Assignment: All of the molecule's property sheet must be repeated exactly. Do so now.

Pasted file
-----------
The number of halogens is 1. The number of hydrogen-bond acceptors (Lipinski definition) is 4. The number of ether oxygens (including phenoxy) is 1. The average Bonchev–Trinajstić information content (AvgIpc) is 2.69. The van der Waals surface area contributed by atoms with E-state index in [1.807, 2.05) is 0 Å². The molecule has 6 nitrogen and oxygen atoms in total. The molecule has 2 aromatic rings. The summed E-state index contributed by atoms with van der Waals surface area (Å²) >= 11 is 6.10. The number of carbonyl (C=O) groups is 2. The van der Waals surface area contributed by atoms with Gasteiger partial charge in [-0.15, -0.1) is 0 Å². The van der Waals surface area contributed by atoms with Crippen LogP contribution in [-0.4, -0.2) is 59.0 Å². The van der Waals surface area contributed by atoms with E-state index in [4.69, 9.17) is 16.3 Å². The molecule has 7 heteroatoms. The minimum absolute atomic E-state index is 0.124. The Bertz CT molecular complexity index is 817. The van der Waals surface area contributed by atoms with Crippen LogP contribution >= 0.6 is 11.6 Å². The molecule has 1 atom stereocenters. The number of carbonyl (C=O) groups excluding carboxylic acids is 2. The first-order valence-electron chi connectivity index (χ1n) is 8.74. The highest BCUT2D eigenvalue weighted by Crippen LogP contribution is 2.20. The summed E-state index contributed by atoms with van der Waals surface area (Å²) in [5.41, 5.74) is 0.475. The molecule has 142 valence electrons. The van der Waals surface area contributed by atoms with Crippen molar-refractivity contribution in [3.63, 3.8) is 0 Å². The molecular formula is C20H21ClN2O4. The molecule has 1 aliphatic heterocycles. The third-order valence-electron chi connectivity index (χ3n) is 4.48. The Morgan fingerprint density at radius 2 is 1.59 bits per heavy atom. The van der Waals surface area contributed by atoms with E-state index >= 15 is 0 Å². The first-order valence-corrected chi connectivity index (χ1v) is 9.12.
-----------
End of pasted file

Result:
The number of halogens is 1. The number of hydrogen-bond acceptors (Lipinski definition) is 4. The number of ether oxygens (including phenoxy) is 1. The average Bonchev–Trinajstić information content (AvgIpc) is 2.69. The van der Waals surface area contributed by atoms with E-state index in [1.807, 2.05) is 0 Å². The molecule has 6 nitrogen and oxygen atoms in total. The molecule has 2 aromatic rings. The summed E-state index contributed by atoms with van der Waals surface area (Å²) >= 11 is 6.10. The number of carbonyl (C=O) groups is 2. The van der Waals surface area contributed by atoms with Gasteiger partial charge in [-0.15, -0.1) is 0 Å². The van der Waals surface area contributed by atoms with Crippen LogP contribution in [-0.4, -0.2) is 59.0 Å². The van der Waals surface area contributed by atoms with E-state index in [4.69, 9.17) is 16.3 Å². The molecule has 7 heteroatoms. The minimum absolute atomic E-state index is 0.124. The Bertz CT molecular complexity index is 817. The van der Waals surface area contributed by atoms with Crippen LogP contribution >= 0.6 is 11.6 Å². The molecule has 1 atom stereocenters. The number of carbonyl (C=O) groups excluding carboxylic acids is 2. The first-order valence-electron chi connectivity index (χ1n) is 8.74. The highest BCUT2D eigenvalue weighted by Crippen LogP contribution is 2.20. The summed E-state index contributed by atoms with van der Waals surface area (Å²) in [5.41, 5.74) is 0.475. The molecule has 142 valence electrons. The van der Waals surface area contributed by atoms with Crippen molar-refractivity contribution in [3.63, 3.8) is 0 Å². The molecular formula is C20H21ClN2O4. The molecule has 1 aliphatic heterocycles. The third-order valence-electron chi connectivity index (χ3n) is 4.48. The Morgan fingerprint density at radius 2 is 1.59 bits per heavy atom. The van der Waals surface area contributed by atoms with E-state index >= 15 is 0 Å². The first-order valence-corrected chi connectivity index (χ1v) is 9.12.